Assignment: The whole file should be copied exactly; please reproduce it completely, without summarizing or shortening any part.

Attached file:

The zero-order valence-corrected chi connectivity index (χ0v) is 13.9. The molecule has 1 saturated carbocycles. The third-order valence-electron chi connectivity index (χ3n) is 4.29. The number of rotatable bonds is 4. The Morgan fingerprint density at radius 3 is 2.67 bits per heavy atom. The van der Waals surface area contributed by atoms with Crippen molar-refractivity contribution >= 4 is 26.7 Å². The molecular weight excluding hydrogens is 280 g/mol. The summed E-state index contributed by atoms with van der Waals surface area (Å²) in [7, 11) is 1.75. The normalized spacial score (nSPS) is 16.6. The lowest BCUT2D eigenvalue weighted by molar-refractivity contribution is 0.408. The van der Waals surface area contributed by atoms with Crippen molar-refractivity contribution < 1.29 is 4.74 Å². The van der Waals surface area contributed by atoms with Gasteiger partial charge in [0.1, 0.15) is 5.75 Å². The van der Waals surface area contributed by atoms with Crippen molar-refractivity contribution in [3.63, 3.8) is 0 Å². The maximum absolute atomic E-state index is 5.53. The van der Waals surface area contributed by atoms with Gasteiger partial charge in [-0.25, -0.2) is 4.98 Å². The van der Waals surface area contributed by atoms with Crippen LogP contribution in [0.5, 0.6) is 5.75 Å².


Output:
The zero-order valence-corrected chi connectivity index (χ0v) is 13.9. The molecule has 1 saturated carbocycles. The third-order valence-electron chi connectivity index (χ3n) is 4.29. The number of rotatable bonds is 4. The Morgan fingerprint density at radius 3 is 2.67 bits per heavy atom. The van der Waals surface area contributed by atoms with Crippen molar-refractivity contribution >= 4 is 26.7 Å². The molecular weight excluding hydrogens is 280 g/mol. The summed E-state index contributed by atoms with van der Waals surface area (Å²) in [7, 11) is 1.75. The normalized spacial score (nSPS) is 16.6. The lowest BCUT2D eigenvalue weighted by molar-refractivity contribution is 0.408. The van der Waals surface area contributed by atoms with Crippen molar-refractivity contribution < 1.29 is 4.74 Å². The van der Waals surface area contributed by atoms with Gasteiger partial charge in [0.1, 0.15) is 5.75 Å². The van der Waals surface area contributed by atoms with Crippen molar-refractivity contribution in [3.63, 3.8) is 0 Å². The maximum absolute atomic E-state index is 5.53. The van der Waals surface area contributed by atoms with Gasteiger partial charge in [-0.25, -0.2) is 4.98 Å². The van der Waals surface area contributed by atoms with Crippen LogP contribution in [0.5, 0.6) is 5.75 Å².